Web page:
|Isotope mass||55.9349375(7) u|
|Excess energy||−60601.003± 1.354 keV|
|Binding energy||492253.892± 1.356 keV|
|Isotopes of iron |
Complete table of nuclides
Nickel-62, a relatively rare isotope of nickel, has a higher nuclear binding energy per nucleon; this is consistent with having a higher mass-per-nucleon because nickel-62 has a greater proportion of neutrons, which are slightly more massive than protons. (See the nickel-62 article for more). Light elements undergoing nuclear fusion and heavy elements undergoing nuclear fission release energy as their nucleons bind more tightly, so 62Ni might be expected to be common. However, during nucleosynthesis in stars the competition between photodisintegration and alpha capturing causes more 56Ni to be produced than 62Ni (56Fe is produced later in the star's ejection shell as 56Ni decays).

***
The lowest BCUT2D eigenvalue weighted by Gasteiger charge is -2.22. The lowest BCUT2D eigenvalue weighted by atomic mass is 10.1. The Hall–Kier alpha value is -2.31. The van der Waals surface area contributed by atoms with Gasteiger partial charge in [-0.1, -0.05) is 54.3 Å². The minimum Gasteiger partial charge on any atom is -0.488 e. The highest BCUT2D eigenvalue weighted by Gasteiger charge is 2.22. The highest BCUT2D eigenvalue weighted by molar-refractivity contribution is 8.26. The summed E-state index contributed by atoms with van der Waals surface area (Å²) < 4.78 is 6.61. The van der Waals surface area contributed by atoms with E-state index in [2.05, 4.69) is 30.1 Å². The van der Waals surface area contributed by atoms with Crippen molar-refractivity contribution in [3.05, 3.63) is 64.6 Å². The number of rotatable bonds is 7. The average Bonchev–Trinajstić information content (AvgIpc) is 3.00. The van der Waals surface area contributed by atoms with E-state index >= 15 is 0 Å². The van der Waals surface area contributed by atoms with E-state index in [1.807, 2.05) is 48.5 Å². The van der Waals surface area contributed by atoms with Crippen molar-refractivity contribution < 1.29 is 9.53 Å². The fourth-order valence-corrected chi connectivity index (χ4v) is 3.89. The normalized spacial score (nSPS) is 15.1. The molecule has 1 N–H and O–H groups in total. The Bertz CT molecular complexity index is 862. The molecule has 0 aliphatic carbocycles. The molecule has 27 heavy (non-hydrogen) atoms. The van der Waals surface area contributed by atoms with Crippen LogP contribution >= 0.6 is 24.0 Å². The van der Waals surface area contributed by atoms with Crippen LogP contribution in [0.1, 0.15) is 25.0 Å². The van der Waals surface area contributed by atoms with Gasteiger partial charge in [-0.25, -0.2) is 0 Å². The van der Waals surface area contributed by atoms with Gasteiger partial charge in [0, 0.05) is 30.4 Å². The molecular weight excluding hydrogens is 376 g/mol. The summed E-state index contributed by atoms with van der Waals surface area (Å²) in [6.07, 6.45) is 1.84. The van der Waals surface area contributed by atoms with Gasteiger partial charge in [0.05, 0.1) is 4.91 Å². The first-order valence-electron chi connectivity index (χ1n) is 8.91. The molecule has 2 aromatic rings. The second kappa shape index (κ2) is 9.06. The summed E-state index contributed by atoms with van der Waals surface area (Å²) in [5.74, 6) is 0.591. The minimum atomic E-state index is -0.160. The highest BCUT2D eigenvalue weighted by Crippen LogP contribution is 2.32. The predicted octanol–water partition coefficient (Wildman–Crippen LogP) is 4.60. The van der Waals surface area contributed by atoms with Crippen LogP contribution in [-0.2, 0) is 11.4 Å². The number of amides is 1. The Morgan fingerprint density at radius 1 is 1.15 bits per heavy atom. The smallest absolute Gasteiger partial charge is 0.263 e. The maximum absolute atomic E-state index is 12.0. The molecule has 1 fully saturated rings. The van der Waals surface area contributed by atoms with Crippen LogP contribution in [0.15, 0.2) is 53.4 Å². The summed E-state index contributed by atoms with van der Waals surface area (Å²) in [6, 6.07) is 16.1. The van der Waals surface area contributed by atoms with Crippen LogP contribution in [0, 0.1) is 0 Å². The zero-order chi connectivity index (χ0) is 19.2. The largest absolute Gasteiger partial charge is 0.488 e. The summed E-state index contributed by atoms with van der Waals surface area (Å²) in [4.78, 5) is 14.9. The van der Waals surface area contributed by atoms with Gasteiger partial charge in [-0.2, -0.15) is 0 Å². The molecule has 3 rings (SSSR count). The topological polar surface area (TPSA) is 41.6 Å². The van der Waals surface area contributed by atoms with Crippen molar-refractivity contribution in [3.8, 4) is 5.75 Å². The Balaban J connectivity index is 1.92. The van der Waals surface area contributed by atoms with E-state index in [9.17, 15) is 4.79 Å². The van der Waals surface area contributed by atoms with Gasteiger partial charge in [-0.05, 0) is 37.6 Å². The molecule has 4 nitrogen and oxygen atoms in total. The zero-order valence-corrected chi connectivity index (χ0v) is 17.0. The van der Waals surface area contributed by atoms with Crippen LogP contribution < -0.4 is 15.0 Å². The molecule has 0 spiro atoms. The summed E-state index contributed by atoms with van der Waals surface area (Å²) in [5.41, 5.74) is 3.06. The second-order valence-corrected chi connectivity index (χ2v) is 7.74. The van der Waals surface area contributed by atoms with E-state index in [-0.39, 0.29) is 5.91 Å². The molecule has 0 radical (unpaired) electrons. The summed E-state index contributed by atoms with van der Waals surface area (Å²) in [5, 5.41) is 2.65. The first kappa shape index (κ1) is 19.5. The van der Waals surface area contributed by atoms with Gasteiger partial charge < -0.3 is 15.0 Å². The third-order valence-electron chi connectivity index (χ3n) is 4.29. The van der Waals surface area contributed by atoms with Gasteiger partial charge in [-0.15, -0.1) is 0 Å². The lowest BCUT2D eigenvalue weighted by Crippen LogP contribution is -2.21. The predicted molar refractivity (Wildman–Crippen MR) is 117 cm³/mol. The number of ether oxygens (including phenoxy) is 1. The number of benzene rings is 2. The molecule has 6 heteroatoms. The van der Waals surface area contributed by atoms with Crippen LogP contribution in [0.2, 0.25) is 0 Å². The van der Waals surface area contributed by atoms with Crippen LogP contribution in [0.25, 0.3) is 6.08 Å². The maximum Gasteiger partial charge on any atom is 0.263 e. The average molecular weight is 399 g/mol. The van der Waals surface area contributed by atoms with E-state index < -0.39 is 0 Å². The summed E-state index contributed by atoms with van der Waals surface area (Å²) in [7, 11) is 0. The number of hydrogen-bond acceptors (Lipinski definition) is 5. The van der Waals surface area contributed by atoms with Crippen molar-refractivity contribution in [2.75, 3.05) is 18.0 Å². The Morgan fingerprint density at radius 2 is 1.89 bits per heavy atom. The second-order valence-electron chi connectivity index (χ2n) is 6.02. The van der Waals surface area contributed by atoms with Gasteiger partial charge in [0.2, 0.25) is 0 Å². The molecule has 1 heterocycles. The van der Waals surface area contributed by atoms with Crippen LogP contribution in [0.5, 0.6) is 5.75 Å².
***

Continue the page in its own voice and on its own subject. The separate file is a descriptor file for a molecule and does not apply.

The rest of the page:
Production of these elements has decreased considerably from what it was at the beginning of the stelliferous era.
Nonetheless, 28 atoms of nickel-62 fusing into 31 atoms of iron-56 releases 0.011 u of energy. As the Universe ages, matter will slowly convert to ever more tightly bound nuclei, approaching 56Fe, ultimately leading to the formation of iron stars over ≈101500 years in an expanding universe without proton decay.